Superheroes: Why Are Some Praised And Others Hunted?


Some people cheer superheroes while the law hunts others as criminals. But both kinds of heroes have the same goals: a better world. So, what makes them different?

Superman, Flash, and Captain America are all viewed as great heroes who consistently save lives. Then there are those such as Batman, Green Arrow, or Daredevil who are often considered by law enforcement as threats as bad as the evildoers they battle. Why is this? The answer is rather simple and is found in two concepts: proactive and reactive.

Reactive Superheroes Vs. Proactive Superheroes

Reactive superheroes are the heroes who typically go into action after something bad has occurred. A reactive heroic feat, for instance, is when the Flash stops Captain Cold and Captain Boomerang from robbing a bank. In this case, Cold and Boomerang are already in the process of committing a crime. Oftentimes, these actions are done through necessity and in public, and almost always result in the hero saving lives.

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Alternatively, an example of a proactive hero is Batman patrolling the streets at night looking for crimes—ideally to prevent them—such as a rape or robbery. The Flash reacts to a crime in progress, but Batman prevents a crime from happening in the first place.

In both cases, the hero is doing something heroic, and yet the reactive heroes are often heralded while the proactive heroes are treated like villains. It’s difficult to point to any one reason for this. I think the reasons for a reactive hero being praised are self-explanatory, but the proactive reasons are more complex.

Why Proactive Superheroes Are Vilified (At Least At First)

For example, when superheroes such as Batman, Green Arrow, and Daredevil first become heroes, they often start by battling “street-level” crime. These are robberies, gang/mob activities, burglaries, and physical attacks which often occur at night.

They will use the night to their advantage, keeping to the shadows and using fear as a weapon. These actions are, at the very least, suspicious because these are the same tactics many ne’er-do-wells use. While these heroes do stop and prevent crimes, hiding and avoiding detection almost always makes the police suspicious of them.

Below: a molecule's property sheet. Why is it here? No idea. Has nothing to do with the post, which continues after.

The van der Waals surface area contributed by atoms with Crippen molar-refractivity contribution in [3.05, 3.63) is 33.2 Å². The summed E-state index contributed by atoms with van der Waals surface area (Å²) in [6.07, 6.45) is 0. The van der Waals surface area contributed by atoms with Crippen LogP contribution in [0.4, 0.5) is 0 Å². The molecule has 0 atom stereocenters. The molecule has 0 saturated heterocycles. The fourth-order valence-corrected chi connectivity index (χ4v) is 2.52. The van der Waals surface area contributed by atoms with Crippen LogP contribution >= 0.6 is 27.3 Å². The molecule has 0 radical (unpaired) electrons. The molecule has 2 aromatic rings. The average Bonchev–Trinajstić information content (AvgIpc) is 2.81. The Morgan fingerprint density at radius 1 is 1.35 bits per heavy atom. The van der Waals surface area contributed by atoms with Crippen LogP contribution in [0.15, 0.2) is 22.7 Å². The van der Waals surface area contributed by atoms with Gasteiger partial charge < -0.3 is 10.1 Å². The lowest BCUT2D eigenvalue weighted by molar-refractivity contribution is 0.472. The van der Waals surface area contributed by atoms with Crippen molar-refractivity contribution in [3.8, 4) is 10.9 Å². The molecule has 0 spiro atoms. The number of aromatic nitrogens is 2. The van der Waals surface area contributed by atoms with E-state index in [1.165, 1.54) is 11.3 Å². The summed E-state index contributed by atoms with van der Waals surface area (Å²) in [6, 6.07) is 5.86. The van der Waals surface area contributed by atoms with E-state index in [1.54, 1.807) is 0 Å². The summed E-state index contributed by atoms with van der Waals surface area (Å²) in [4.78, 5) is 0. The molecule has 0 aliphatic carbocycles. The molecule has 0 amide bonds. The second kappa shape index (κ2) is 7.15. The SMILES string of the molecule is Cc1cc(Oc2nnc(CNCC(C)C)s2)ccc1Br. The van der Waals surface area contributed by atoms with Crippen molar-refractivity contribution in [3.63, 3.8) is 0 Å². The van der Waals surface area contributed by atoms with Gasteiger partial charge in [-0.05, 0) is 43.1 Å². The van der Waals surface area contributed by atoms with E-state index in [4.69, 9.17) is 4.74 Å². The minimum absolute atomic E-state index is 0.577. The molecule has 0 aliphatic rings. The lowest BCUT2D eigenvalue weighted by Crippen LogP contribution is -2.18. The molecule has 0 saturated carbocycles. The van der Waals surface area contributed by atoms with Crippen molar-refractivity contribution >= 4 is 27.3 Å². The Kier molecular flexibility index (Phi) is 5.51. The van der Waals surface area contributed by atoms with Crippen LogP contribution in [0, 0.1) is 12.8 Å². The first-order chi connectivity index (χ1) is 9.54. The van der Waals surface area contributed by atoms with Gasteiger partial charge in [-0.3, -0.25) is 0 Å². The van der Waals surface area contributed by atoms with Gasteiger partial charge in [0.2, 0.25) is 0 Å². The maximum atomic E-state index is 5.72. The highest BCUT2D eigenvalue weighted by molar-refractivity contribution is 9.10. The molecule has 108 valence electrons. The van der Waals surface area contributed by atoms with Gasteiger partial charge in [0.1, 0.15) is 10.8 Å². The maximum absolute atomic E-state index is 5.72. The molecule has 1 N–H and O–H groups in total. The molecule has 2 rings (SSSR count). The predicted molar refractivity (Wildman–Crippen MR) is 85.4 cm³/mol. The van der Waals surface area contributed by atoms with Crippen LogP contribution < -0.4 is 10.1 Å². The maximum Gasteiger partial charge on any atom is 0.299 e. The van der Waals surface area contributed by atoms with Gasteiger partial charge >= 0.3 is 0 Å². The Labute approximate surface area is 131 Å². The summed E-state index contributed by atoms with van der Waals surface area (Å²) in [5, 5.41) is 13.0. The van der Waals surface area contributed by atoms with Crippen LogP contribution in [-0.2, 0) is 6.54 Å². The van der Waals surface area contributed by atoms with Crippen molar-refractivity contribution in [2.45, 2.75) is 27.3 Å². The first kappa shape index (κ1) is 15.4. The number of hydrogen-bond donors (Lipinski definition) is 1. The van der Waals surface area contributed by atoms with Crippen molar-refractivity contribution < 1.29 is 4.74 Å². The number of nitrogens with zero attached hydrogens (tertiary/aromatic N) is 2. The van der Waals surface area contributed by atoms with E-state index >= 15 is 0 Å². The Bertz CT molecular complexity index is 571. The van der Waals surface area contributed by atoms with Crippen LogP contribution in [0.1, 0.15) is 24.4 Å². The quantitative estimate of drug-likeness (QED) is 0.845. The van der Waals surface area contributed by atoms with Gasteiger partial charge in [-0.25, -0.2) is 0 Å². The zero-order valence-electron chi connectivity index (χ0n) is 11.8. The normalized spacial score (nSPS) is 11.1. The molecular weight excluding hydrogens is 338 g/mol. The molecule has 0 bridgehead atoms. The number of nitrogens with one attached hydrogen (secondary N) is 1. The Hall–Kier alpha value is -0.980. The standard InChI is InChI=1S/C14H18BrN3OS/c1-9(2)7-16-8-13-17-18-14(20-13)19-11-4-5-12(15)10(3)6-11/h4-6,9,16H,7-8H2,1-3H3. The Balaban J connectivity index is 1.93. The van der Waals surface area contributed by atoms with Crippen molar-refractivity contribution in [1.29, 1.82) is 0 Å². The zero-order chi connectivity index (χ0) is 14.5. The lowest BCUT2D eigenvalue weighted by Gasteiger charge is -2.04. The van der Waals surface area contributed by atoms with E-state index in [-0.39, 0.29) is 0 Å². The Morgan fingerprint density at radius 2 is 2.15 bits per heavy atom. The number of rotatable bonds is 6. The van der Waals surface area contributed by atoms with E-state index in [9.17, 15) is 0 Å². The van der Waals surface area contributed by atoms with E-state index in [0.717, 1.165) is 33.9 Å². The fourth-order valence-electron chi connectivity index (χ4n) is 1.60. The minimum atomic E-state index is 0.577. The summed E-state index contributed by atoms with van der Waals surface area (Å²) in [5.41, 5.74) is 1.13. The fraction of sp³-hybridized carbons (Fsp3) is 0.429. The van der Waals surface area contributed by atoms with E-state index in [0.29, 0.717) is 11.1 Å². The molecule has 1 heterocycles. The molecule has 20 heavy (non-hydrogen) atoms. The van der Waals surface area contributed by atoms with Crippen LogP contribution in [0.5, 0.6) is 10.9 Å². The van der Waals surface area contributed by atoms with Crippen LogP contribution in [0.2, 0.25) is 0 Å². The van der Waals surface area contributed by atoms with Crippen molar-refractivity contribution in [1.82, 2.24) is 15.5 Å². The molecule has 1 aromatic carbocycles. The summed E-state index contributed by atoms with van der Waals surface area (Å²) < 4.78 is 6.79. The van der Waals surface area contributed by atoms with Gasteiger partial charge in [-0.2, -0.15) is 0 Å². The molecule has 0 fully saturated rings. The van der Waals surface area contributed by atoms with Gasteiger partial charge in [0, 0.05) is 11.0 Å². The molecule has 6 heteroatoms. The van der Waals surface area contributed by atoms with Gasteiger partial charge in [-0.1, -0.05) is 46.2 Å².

Preventing crimes creates a headache for the police. It’s extremely hard to arrest and prosecute someone who, technically, has not committed a crime. Sure, Green Arrow may stop a criminal from committing a battery, but by threatening the old woman with the knife, the crook has committed the crime of assault.

We rarely, however, see the proactive hero leave any evidence of that particular crime, so the police may arrest the crook, but the crook will likely be let go due to a lack of evidence. This is strike two on the road to being a vigilante.

The third, final, and biggest strike comes from the fact that they’re taking the law into their own hands—which, of course, is the very definition of vigilantism. It’s not until the heroes begin working with the law that the vigilante label is removed, and the hero is finally able to be praised and called a “real” hero. At this point, the hero has successfully crossed the line from proactive to reactive and is no longer hunted.

The truth of the matter is that we know that vigilante superheroes are heroic heroes. And we also know that the would-be killer needs his behind kicked by Daredevil—because, in the end, all that matters is that the victim is saved.